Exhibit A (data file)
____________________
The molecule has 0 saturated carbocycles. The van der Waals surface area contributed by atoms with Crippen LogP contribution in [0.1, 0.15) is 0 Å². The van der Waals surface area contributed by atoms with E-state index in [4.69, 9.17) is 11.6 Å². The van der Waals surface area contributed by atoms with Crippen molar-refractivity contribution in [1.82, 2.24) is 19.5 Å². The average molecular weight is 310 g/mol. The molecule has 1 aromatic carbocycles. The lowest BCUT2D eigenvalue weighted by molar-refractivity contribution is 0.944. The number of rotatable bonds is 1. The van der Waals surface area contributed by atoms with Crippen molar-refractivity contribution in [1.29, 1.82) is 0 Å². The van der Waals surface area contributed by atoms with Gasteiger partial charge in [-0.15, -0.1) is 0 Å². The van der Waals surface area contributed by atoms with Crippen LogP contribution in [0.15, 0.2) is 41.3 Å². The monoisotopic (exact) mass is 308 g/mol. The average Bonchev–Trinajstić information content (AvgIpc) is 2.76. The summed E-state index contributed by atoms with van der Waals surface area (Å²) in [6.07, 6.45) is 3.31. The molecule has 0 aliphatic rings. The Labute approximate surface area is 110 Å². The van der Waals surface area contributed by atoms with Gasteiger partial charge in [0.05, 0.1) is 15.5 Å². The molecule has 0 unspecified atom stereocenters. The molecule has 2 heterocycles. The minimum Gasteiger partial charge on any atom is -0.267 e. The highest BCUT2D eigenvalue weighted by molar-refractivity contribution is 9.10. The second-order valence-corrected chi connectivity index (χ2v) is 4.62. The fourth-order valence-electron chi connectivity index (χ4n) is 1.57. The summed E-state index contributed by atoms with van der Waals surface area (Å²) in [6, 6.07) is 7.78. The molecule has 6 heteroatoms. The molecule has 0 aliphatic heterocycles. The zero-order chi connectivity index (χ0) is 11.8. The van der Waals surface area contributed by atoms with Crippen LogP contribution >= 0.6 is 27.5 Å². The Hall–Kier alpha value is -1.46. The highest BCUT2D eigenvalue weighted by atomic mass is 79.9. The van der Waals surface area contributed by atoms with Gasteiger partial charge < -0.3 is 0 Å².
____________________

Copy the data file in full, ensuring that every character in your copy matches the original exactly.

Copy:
The molecule has 0 saturated carbocycles. The van der Waals surface area contributed by atoms with Crippen LogP contribution in [0.1, 0.15) is 0 Å². The van der Waals surface area contributed by atoms with E-state index in [4.69, 9.17) is 11.6 Å². The van der Waals surface area contributed by atoms with Crippen molar-refractivity contribution in [1.82, 2.24) is 19.5 Å². The average molecular weight is 310 g/mol. The molecule has 1 aromatic carbocycles. The lowest BCUT2D eigenvalue weighted by molar-refractivity contribution is 0.944. The number of rotatable bonds is 1. The van der Waals surface area contributed by atoms with Crippen molar-refractivity contribution in [1.29, 1.82) is 0 Å². The van der Waals surface area contributed by atoms with Gasteiger partial charge in [-0.15, -0.1) is 0 Å². The van der Waals surface area contributed by atoms with Crippen LogP contribution in [0.15, 0.2) is 41.3 Å². The monoisotopic (exact) mass is 308 g/mol. The average Bonchev–Trinajstić information content (AvgIpc) is 2.76. The summed E-state index contributed by atoms with van der Waals surface area (Å²) in [6.07, 6.45) is 3.31. The molecule has 0 aliphatic rings. The Labute approximate surface area is 110 Å². The van der Waals surface area contributed by atoms with Gasteiger partial charge in [0.05, 0.1) is 15.5 Å². The molecule has 0 unspecified atom stereocenters. The molecule has 2 heterocycles. The minimum Gasteiger partial charge on any atom is -0.267 e. The highest BCUT2D eigenvalue weighted by molar-refractivity contribution is 9.10. The second-order valence-corrected chi connectivity index (χ2v) is 4.62. The fourth-order valence-electron chi connectivity index (χ4n) is 1.57. The summed E-state index contributed by atoms with van der Waals surface area (Å²) in [6, 6.07) is 7.78. The molecule has 6 heteroatoms. The molecule has 0 aliphatic heterocycles. The zero-order chi connectivity index (χ0) is 11.8. The van der Waals surface area contributed by atoms with Crippen LogP contribution >= 0.6 is 27.5 Å². The Hall–Kier alpha value is -1.46. The highest BCUT2D eigenvalue weighted by atomic mass is 79.9. The van der Waals surface area contributed by atoms with Gasteiger partial charge < -0.3 is 0 Å².